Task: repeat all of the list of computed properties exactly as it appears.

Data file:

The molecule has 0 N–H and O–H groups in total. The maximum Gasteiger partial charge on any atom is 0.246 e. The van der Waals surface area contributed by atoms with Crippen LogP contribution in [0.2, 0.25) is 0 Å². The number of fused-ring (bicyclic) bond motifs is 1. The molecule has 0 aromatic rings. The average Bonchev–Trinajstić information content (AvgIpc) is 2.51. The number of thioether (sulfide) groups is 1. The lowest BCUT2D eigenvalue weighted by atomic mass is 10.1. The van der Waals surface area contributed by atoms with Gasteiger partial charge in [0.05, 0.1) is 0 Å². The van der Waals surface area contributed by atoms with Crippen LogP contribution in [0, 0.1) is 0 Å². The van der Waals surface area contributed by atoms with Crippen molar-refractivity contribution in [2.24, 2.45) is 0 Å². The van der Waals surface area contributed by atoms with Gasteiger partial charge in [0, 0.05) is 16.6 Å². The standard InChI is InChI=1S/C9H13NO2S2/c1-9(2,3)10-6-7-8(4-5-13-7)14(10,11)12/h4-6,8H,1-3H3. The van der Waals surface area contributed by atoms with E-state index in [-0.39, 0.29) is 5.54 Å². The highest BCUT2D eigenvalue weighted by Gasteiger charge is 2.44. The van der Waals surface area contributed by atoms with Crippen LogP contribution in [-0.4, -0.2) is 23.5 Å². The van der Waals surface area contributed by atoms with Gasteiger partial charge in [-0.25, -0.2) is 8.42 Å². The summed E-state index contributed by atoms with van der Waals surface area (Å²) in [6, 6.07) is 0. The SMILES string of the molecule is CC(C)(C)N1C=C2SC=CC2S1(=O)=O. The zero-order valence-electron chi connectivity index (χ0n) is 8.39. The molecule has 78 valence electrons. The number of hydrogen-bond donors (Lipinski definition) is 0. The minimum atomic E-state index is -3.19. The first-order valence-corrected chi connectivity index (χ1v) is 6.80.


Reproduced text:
The molecule has 0 N–H and O–H groups in total. The maximum Gasteiger partial charge on any atom is 0.246 e. The van der Waals surface area contributed by atoms with Crippen LogP contribution in [0.2, 0.25) is 0 Å². The number of fused-ring (bicyclic) bond motifs is 1. The molecule has 0 aromatic rings. The average Bonchev–Trinajstić information content (AvgIpc) is 2.51. The number of thioether (sulfide) groups is 1. The lowest BCUT2D eigenvalue weighted by atomic mass is 10.1. The van der Waals surface area contributed by atoms with Gasteiger partial charge in [0.05, 0.1) is 0 Å². The van der Waals surface area contributed by atoms with Crippen LogP contribution in [0, 0.1) is 0 Å². The van der Waals surface area contributed by atoms with Crippen molar-refractivity contribution in [2.24, 2.45) is 0 Å². The van der Waals surface area contributed by atoms with Gasteiger partial charge in [0, 0.05) is 16.6 Å². The standard InChI is InChI=1S/C9H13NO2S2/c1-9(2,3)10-6-7-8(4-5-13-7)14(10,11)12/h4-6,8H,1-3H3. The van der Waals surface area contributed by atoms with E-state index in [-0.39, 0.29) is 5.54 Å². The highest BCUT2D eigenvalue weighted by Gasteiger charge is 2.44. The van der Waals surface area contributed by atoms with Crippen LogP contribution in [-0.4, -0.2) is 23.5 Å². The van der Waals surface area contributed by atoms with Gasteiger partial charge in [-0.25, -0.2) is 8.42 Å². The summed E-state index contributed by atoms with van der Waals surface area (Å²) in [6, 6.07) is 0. The SMILES string of the molecule is CC(C)(C)N1C=C2SC=CC2S1(=O)=O. The zero-order valence-electron chi connectivity index (χ0n) is 8.39. The molecule has 78 valence electrons. The number of hydrogen-bond donors (Lipinski definition) is 0. The minimum atomic E-state index is -3.19. The first-order valence-corrected chi connectivity index (χ1v) is 6.80.